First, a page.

December 21, 2008
Final arguments for release of 911 call set for Monday
A Madison police detective testified Friday that release of the Brittany Zimmermann 911 call would jeopardize the search for her killer, though a public safety expert countered that release of such information typically helps solve homicides.
Madison detective John Summers said the recordings are evidence in the Zimmermann homicide case. Therefore there is "no question" they should not be released, Summers said.
Public disclosure could lead people to come forward and give false confessions using details they learn in the media, Summers said.
Such false confessions are "not unusual" and already have occurred during the investigation of the Zimmermann case.
Summers also suggested the killer might use the audio recording as a "trophy" and he reiterated concerns expressed by the Zimmermann family about how release of the recording could be traumatic to all victims of tragedy.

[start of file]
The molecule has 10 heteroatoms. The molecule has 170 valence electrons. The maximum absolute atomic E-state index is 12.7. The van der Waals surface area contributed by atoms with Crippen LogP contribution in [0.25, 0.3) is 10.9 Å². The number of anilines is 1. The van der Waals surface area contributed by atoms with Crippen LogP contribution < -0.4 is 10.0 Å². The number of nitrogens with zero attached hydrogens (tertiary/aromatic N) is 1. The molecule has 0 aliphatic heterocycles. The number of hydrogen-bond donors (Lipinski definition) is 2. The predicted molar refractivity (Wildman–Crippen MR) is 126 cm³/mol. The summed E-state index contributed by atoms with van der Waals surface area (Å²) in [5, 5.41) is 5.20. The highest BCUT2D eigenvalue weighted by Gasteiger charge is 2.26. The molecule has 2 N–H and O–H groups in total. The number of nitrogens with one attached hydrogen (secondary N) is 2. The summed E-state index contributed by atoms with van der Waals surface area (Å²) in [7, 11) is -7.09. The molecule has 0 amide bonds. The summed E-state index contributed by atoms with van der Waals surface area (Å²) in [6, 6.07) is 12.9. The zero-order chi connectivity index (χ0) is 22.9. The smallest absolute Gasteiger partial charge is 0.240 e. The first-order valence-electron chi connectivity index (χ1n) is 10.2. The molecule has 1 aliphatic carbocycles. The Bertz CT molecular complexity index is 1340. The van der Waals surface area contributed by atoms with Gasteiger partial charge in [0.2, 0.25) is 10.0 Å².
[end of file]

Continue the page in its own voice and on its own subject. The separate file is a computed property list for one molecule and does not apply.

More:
He said media coverage has led to "horrible publicity" that "has not been beneficial to this case." He also said release of the audio might discourage people from calling 911.
Attorneys representing the media organizations suing the county hired William Gaut, a Florida-based consultant with 24 years experience as a Birmingham, Ala., police officer who had investigated over 1,000 homicides, though none since 1995.
Gaut testified that contrary to popular belief, law enforcement experts have found sharing more information with the public can help find a killer, particularly in cases that haven't been solved within a few days.
"Any particular piece of evidence that comes out in the course of an investigation will never jeopardize a case," Gaut said. "The more information you give to the public … the higher the rate of success." [Mark Godsey]
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